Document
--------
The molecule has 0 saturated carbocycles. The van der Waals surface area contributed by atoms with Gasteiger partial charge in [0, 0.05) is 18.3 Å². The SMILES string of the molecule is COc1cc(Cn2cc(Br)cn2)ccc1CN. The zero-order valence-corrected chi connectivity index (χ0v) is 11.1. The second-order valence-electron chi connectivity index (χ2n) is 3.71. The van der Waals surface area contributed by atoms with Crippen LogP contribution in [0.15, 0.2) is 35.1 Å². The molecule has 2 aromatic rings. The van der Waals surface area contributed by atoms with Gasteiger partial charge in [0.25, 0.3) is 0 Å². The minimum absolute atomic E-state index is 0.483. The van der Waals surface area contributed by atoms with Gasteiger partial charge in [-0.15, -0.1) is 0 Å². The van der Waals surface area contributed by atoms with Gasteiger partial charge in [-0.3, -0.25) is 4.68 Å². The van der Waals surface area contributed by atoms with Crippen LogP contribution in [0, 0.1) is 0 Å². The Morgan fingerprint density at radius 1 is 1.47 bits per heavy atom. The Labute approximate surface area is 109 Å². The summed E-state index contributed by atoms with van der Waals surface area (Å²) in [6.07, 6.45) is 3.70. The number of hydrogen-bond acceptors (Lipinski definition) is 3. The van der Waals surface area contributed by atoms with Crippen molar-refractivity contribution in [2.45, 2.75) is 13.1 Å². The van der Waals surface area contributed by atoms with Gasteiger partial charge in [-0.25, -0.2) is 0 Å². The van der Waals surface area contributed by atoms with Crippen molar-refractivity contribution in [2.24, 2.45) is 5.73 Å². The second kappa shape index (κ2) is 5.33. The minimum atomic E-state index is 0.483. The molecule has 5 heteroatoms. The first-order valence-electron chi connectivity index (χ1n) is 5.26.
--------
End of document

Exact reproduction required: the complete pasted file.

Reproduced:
The molecule has 0 saturated carbocycles. The van der Waals surface area contributed by atoms with Gasteiger partial charge in [0, 0.05) is 18.3 Å². The SMILES string of the molecule is COc1cc(Cn2cc(Br)cn2)ccc1CN. The zero-order valence-corrected chi connectivity index (χ0v) is 11.1. The second-order valence-electron chi connectivity index (χ2n) is 3.71. The van der Waals surface area contributed by atoms with Crippen LogP contribution in [0.15, 0.2) is 35.1 Å². The molecule has 2 aromatic rings. The van der Waals surface area contributed by atoms with Gasteiger partial charge in [0.25, 0.3) is 0 Å². The minimum absolute atomic E-state index is 0.483. The van der Waals surface area contributed by atoms with Gasteiger partial charge in [-0.15, -0.1) is 0 Å². The van der Waals surface area contributed by atoms with Gasteiger partial charge in [-0.3, -0.25) is 4.68 Å². The van der Waals surface area contributed by atoms with Crippen LogP contribution in [0, 0.1) is 0 Å². The Morgan fingerprint density at radius 1 is 1.47 bits per heavy atom. The Labute approximate surface area is 109 Å². The summed E-state index contributed by atoms with van der Waals surface area (Å²) in [6.07, 6.45) is 3.70. The number of hydrogen-bond acceptors (Lipinski definition) is 3. The van der Waals surface area contributed by atoms with Crippen molar-refractivity contribution in [2.45, 2.75) is 13.1 Å². The van der Waals surface area contributed by atoms with Gasteiger partial charge in [-0.25, -0.2) is 0 Å². The van der Waals surface area contributed by atoms with Crippen molar-refractivity contribution in [2.24, 2.45) is 5.73 Å². The second kappa shape index (κ2) is 5.33. The minimum atomic E-state index is 0.483. The molecule has 5 heteroatoms. The first-order valence-electron chi connectivity index (χ1n) is 5.26.